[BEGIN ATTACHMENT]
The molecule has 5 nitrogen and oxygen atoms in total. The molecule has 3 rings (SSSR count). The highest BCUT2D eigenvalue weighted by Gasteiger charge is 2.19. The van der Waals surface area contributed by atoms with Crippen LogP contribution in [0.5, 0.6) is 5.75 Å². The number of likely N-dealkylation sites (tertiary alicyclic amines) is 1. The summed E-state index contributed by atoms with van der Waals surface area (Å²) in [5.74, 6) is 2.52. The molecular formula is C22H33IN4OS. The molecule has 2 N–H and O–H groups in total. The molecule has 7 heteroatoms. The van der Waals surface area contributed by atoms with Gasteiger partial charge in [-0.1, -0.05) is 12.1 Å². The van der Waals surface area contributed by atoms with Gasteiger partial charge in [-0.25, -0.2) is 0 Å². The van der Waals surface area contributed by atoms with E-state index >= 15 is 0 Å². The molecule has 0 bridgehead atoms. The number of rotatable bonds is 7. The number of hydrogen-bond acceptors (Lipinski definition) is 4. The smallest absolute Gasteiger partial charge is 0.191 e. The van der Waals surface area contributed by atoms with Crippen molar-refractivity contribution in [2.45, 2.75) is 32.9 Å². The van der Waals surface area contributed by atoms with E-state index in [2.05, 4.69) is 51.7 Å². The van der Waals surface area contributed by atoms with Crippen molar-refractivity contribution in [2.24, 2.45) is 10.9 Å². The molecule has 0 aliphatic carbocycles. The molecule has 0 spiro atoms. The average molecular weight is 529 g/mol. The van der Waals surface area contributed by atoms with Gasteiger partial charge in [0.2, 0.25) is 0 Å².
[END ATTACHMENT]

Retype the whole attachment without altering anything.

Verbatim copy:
The molecule has 5 nitrogen and oxygen atoms in total. The molecule has 3 rings (SSSR count). The highest BCUT2D eigenvalue weighted by Gasteiger charge is 2.19. The van der Waals surface area contributed by atoms with Crippen LogP contribution in [0.5, 0.6) is 5.75 Å². The number of likely N-dealkylation sites (tertiary alicyclic amines) is 1. The summed E-state index contributed by atoms with van der Waals surface area (Å²) in [5.74, 6) is 2.52. The molecular formula is C22H33IN4OS. The molecule has 2 N–H and O–H groups in total. The molecule has 7 heteroatoms. The van der Waals surface area contributed by atoms with Gasteiger partial charge in [-0.1, -0.05) is 12.1 Å². The van der Waals surface area contributed by atoms with Gasteiger partial charge in [-0.25, -0.2) is 0 Å². The van der Waals surface area contributed by atoms with E-state index >= 15 is 0 Å². The molecule has 0 bridgehead atoms. The number of rotatable bonds is 7. The number of hydrogen-bond acceptors (Lipinski definition) is 4. The smallest absolute Gasteiger partial charge is 0.191 e. The van der Waals surface area contributed by atoms with Crippen molar-refractivity contribution in [2.45, 2.75) is 32.9 Å². The van der Waals surface area contributed by atoms with E-state index in [2.05, 4.69) is 51.7 Å². The van der Waals surface area contributed by atoms with Crippen molar-refractivity contribution in [2.24, 2.45) is 10.9 Å². The molecule has 0 aliphatic carbocycles. The molecule has 0 spiro atoms. The average molecular weight is 529 g/mol. The van der Waals surface area contributed by atoms with Gasteiger partial charge in [0.2, 0.25) is 0 Å².